Today the world faces a volatile convergence of instability, state weakness, and conflict. Lethal civil conflicts rage in Syria, Iraq, Afghanistan, Yemen, Libya, and South Sudan, stoking regional rivalries, offering safe havens to violent extremist groups, and triggering immense and unprecedented humanitarian crises. Even in regions and states where overt conflict is absent, such as West Africa or Central America, institutional and economic weakness creates unstable conditions that may enflame low level shocks or simmering criminal activity. At times resolution of these conditions may prove elusive and intervention fruitless; however, sometimes security challenges emerging in these environments require immediate and direct response.

The United States must be prepared to operate in a range of complex environments to meet a range of security challenges and threats, such as humanitarian emergencies, terrorism and violent extremism, great power aggression, health security crises, and international criminal violence. This study focuses on these five functional security imperatives and illustrates each imperative through regionally or subnationally defined operating environments. In each case, the selected security imperative must be addressed in the near term to help meet other U.S. objectives. The goal of the case studies is to characterize the operating environment, identify key tasks and responsibilities to address the security imperative, and develop a set of tools and policy recommendations for operating in those specific environments. [Note: contains copyrighted material].

[PDF format, 130 pages, 18.74 MB].

Stateless Attribution: Toward International Accountability in Cyberspace

Stateless Attribution: Toward International Accountability in Cyberspace. RAND Corporation. John S. Davis II et al. June 2, 2017.

The public attribution of a malicious cyber incident consists of identifying the responsible party behind the activity. A cyber attribution finding is a necessary prerequisite for holding actors accountable for malicious activity. Recently, several cyber incidents with geopolitical implications and the attribution findings associated with those incidents have received high-profile press coverage. Many segments of the general public disputed and questioned the credibility of the declared attributions. This report reviews the state of cyber attribution and examines alternative options for producing standardized and transparent attribution that may overcome concerns about credibility. In particular, this exploratory work considers the value of an independent, global organization whose mission consists of investigating and publicly attributing major cyber attacks. [Note: contains copyrighted material].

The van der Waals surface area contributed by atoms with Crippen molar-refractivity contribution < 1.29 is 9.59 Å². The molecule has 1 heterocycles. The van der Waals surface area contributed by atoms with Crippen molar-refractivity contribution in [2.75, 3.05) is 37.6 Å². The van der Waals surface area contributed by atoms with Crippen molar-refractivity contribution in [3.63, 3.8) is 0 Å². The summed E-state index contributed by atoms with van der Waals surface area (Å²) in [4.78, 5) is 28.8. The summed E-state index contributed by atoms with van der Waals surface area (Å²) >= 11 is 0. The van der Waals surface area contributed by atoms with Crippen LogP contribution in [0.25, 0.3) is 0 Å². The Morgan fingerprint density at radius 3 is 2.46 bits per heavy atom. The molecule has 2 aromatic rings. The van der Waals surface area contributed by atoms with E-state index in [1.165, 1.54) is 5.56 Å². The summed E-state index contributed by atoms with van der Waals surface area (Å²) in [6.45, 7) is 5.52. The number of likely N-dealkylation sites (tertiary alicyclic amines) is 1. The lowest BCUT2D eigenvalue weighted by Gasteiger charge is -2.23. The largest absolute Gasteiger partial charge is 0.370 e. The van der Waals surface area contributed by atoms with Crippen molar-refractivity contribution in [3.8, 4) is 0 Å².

[PDF format, 64 pages, 648.96 KB].

The Futures of NATO

The Futures of NATO. YaleGlobal. Jolyon Howorth. May 3, 2017

The North Atlantic Treaty Organization began in 1949, with 12 members, to curtail possible aggression against Europe. NATO now has 28 members, and Jolyon Howorth, an expert on European security and visiting professor at Yale University, analyzes the alliance’s transformations since the fall of the Soviet Union. “In the 1990s, realists predicted NATO’s imminent demise, pointing out that no alliance in history had outlived the disappearance of the threat against which it was formed,” he writes. The alliance survived that transition as a high-level political agency for managing transatlantic relations and later as a regional crisis management agency, opening to former members of the Warsaw Pact and taking on more global responsibilities for security assistance after the 9/11 attacks. NATO’s members have been divided over new missions, from Kosovo to Libya. Likewise, the United States under Barack Obama and especially under Donald Trump has expressed concerns about burden-sharing with Europe. Paradoxically, increased NATO activity near Russia’s borders may have spurred Russian intervention in Ukraine, reviving NATO’s original role. As Europe explores strategic autonomy, Howorth concludes by recommending that Europe become more self-reliant, taking control of NATO, while the United States gradually steps back. [Note: contains copyrighted material].